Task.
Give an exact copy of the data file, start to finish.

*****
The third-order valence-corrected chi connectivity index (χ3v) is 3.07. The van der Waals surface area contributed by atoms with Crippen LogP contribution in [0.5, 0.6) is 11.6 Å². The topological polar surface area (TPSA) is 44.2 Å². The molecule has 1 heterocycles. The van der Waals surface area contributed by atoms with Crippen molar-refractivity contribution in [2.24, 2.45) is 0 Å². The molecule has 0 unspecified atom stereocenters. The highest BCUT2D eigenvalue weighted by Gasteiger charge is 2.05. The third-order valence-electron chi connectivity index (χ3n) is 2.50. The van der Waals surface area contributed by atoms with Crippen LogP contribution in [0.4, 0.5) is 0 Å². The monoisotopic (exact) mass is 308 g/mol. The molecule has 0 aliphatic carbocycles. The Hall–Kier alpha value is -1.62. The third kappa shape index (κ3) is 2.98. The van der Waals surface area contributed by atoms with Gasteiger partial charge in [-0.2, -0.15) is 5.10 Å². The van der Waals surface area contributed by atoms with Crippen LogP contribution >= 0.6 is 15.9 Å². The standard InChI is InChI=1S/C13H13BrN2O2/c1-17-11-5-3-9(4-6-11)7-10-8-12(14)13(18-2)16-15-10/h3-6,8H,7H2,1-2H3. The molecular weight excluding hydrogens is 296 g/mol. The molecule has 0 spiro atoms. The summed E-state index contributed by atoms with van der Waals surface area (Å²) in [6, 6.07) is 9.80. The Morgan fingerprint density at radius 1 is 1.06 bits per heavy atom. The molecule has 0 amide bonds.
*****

The third-order valence-corrected chi connectivity index (χ3v) is 3.07. The van der Waals surface area contributed by atoms with Crippen LogP contribution in [0.5, 0.6) is 11.6 Å². The topological polar surface area (TPSA) is 44.2 Å². The molecule has 1 heterocycles. The van der Waals surface area contributed by atoms with Crippen molar-refractivity contribution in [2.24, 2.45) is 0 Å². The molecule has 0 unspecified atom stereocenters. The highest BCUT2D eigenvalue weighted by Gasteiger charge is 2.05. The third-order valence-electron chi connectivity index (χ3n) is 2.50. The van der Waals surface area contributed by atoms with Crippen LogP contribution in [0.4, 0.5) is 0 Å². The monoisotopic (exact) mass is 308 g/mol. The molecule has 0 aliphatic carbocycles. The Hall–Kier alpha value is -1.62. The third kappa shape index (κ3) is 2.98. The van der Waals surface area contributed by atoms with Gasteiger partial charge in [-0.2, -0.15) is 5.10 Å². The van der Waals surface area contributed by atoms with Crippen LogP contribution >= 0.6 is 15.9 Å². The standard InChI is InChI=1S/C13H13BrN2O2/c1-17-11-5-3-9(4-6-11)7-10-8-12(14)13(18-2)16-15-10/h3-6,8H,7H2,1-2H3. The molecular weight excluding hydrogens is 296 g/mol. The molecule has 0 spiro atoms. The summed E-state index contributed by atoms with van der Waals surface area (Å²) in [6, 6.07) is 9.80. The Morgan fingerprint density at radius 1 is 1.06 bits per heavy atom. The molecule has 0 amide bonds.